3 Signs Your Dropship Strategy is Stuck in the '90s: Using Monolithic and Inflexible Platforms

Paula Griffin - April 30, 2024
An image of a cassette tape to symbolize an outdated dropship strategy.

We’ve discussed the idea that dropship can help you offer product variety, newness and easy website navigation – all key to delivering the shopping experience your customers want. And despite the fact that there is no single recipe to reach profitability with dropship, the right dropship solution can centralize information on vendor costs, margins and retail price to help you quickly determine the winning pricing strategy for your business. 

The third common mistake we hear from retailers with dropship strategies is the disconnect between spend in technology and resources, and the resulting return on investment. KPMG highlights the importance of not wasting assets and ensuring that you’re investing in the right tools to meet strategic eCommerce objectives:

“Players should take a strategic and holistic approach that takes into account a range of factors such as customer requirements, new technologies, innovation activities, customer data and market channels, for example. The focus should be on driving customer retention, reducing costs and creating differentiation.”

Adding to this, according to Flexera’s 2023 State of ITAM Report, more than 30% of enterprises' SaaS and IaaS/PaaS spend is underutilized or wasted. Is your dropshipping solution contributing to these stats, or is it a means for your business to achieve revenue growth? Here are three warning signs to look out for:

1. Rigid architecture

“My business is unique!” That’s an extremely common statement from retailers. But having a unique business doesn’t mean that every system and procedure you use to power your dropship model need to be built exclusively for your business. 

It’s very common for retailers with completely customized tech stacks to reach a point where it becomes difficult to scale and innovate, and extremely challenging to connect with vendors. This usually happens because it’s costly to maintain these custom systems, invest in innovation, and continue to focus on what they were trying to achieve in the first place: differentiating themselves from the competition. Not to mention that when you build something custom for your tech stack, it's never perfectly compatible with your vendors’ own tech, creating a new hurdle to overcome.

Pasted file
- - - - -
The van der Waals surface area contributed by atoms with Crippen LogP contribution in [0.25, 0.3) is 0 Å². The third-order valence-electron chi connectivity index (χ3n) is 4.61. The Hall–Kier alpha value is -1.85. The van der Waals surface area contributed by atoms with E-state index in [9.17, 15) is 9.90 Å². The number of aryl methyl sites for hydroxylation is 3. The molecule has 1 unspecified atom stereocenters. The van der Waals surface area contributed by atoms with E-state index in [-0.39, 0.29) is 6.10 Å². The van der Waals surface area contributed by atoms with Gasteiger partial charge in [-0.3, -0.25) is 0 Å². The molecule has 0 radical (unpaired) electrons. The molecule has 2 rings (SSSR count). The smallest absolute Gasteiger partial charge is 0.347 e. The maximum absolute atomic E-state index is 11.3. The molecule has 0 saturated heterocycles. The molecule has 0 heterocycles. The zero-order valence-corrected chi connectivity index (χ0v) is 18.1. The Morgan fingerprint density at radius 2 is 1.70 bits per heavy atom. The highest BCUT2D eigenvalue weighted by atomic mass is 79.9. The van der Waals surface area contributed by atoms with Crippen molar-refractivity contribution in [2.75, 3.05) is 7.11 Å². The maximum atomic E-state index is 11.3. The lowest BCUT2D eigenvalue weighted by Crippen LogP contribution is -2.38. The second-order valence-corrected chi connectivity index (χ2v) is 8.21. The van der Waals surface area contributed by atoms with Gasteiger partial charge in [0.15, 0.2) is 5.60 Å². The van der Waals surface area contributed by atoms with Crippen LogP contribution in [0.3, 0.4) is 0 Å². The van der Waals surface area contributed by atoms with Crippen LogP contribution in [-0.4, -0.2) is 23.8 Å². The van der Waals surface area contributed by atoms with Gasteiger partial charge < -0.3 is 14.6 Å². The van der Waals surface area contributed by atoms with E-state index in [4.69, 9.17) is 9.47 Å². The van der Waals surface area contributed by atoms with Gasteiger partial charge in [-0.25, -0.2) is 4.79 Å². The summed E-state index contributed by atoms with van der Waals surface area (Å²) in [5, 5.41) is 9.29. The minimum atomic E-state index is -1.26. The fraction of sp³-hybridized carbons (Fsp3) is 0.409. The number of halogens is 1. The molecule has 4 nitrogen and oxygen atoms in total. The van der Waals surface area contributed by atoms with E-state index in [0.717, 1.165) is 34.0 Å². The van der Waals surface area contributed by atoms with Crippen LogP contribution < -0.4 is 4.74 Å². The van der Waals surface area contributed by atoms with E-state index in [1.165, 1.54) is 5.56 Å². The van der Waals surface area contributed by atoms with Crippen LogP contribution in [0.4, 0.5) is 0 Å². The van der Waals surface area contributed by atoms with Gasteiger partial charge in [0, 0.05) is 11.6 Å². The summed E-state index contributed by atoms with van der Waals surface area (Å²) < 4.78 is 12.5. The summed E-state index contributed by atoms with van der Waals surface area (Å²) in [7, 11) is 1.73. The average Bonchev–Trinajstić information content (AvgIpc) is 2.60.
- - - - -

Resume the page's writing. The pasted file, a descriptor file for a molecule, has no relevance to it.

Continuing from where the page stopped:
Instead of starting from scratch, look for a purpose-built platform that gives you flexibility to adapt fast to your customers’ demands. The right dropship solution can give you out-of-the box capabilities that make it easy for you plug-and-play, while freeing up resources to focus on the differentiators that are core to your business. 

2. Reliant on IT resources  

Is your buying team autonomous, and able to perform daily tasks around your dropship business? If your dropshipping solution doesn’t offer out-of-the-box capabilities for you to operate efficiently, this can strain IT resources. Instead of focusing on complex projects requiring specialized skills, they’ll spend their time filling technical gaps in your operations, both by troubleshooting and by building custom alternatives. 

Vendor and catalog onboarding, price changes, product detail updates, vendor communication, dashboards and access to insights are just a few of the activities that can live in a centralized portal, so you can perform these key functions in a few clicks without IT team hand-holding.

3. Technology that limits your ability to scale

Many retailers bring vendors onboard in a dropship capacity with the goal of meeting customers' demand and ultimately translating their loyalty into more revenue. And it almost goes without saying that a high volume of transactions is a good indicator of eCommerce business growth. But how equipped is your dropship platform to support your eCommerce success? A system failure during high-traffic seasons, like flash sales or Cyber Week events, is the worst case scenario, causing not only customer frustration but a major loss in revenue. 

Besides 100% uptime, your infrastructure needs to be secure. Trust goes a long way, but it is quickly undermined if you have security issues. Your customers want to know that their personal details are safe at all times when shopping with you. Be sure to protect your credibility by confirming that your dropship platform has the right security certifications to keep up with the most stringent cyber safety standards.    

The goal of any dropship business is to expand your product assortment, reach more customers, and drive more revenue. Find a solution that’s reliable, flexible, that will give you room to innovate and grow, keeping your customer information and your reputation secure. With the right technology partner, your only focus and concerns should be your customers.

Ready to bring your dropship practices into the future? Connect with Mirakl's resident dropship expert, Luke Heffernan, to learn more.

Paula Griffin,
Product Marketing Director

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